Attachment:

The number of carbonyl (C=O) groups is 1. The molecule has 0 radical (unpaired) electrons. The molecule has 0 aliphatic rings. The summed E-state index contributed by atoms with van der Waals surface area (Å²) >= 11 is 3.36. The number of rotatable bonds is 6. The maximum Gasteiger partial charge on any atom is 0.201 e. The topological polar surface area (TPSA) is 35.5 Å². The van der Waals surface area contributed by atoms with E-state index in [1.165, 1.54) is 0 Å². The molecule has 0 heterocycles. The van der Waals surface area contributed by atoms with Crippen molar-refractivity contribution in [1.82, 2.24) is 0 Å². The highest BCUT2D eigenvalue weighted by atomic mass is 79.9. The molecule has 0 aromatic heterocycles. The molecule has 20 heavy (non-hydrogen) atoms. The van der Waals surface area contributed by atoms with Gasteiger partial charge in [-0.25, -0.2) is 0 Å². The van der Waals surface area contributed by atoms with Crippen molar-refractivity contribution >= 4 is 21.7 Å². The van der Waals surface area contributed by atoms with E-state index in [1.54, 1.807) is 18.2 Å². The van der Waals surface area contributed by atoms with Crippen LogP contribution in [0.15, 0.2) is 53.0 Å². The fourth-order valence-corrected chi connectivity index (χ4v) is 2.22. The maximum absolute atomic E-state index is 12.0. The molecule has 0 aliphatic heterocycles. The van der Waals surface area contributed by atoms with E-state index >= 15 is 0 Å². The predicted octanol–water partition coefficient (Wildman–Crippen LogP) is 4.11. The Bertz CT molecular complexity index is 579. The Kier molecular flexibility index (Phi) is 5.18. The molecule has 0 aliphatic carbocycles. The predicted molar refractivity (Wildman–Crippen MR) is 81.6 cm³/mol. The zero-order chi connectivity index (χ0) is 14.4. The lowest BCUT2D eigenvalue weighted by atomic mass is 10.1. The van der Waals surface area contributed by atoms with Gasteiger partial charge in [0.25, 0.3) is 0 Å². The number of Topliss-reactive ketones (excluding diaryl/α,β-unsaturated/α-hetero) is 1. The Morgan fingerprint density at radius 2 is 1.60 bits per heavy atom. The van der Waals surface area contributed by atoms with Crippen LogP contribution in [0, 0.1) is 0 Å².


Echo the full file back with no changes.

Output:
The number of carbonyl (C=O) groups is 1. The molecule has 0 radical (unpaired) electrons. The molecule has 0 aliphatic rings. The summed E-state index contributed by atoms with van der Waals surface area (Å²) >= 11 is 3.36. The number of rotatable bonds is 6. The maximum Gasteiger partial charge on any atom is 0.201 e. The topological polar surface area (TPSA) is 35.5 Å². The van der Waals surface area contributed by atoms with E-state index in [1.165, 1.54) is 0 Å². The molecule has 0 heterocycles. The van der Waals surface area contributed by atoms with Crippen molar-refractivity contribution in [1.82, 2.24) is 0 Å². The highest BCUT2D eigenvalue weighted by atomic mass is 79.9. The molecule has 0 aromatic heterocycles. The molecule has 20 heavy (non-hydrogen) atoms. The van der Waals surface area contributed by atoms with Gasteiger partial charge in [-0.25, -0.2) is 0 Å². The van der Waals surface area contributed by atoms with Crippen molar-refractivity contribution >= 4 is 21.7 Å². The van der Waals surface area contributed by atoms with E-state index in [1.54, 1.807) is 18.2 Å². The van der Waals surface area contributed by atoms with Crippen LogP contribution in [0.15, 0.2) is 53.0 Å². The fourth-order valence-corrected chi connectivity index (χ4v) is 2.22. The maximum absolute atomic E-state index is 12.0. The molecule has 0 aliphatic heterocycles. The van der Waals surface area contributed by atoms with E-state index >= 15 is 0 Å². The predicted octanol–water partition coefficient (Wildman–Crippen LogP) is 4.11. The Bertz CT molecular complexity index is 579. The Kier molecular flexibility index (Phi) is 5.18. The molecule has 0 aliphatic carbocycles. The predicted molar refractivity (Wildman–Crippen MR) is 81.6 cm³/mol. The zero-order chi connectivity index (χ0) is 14.4. The lowest BCUT2D eigenvalue weighted by atomic mass is 10.1. The van der Waals surface area contributed by atoms with Gasteiger partial charge in [0.25, 0.3) is 0 Å². The number of Topliss-reactive ketones (excluding diaryl/α,β-unsaturated/α-hetero) is 1. The Morgan fingerprint density at radius 2 is 1.60 bits per heavy atom. The van der Waals surface area contributed by atoms with Crippen LogP contribution in [0, 0.1) is 0 Å².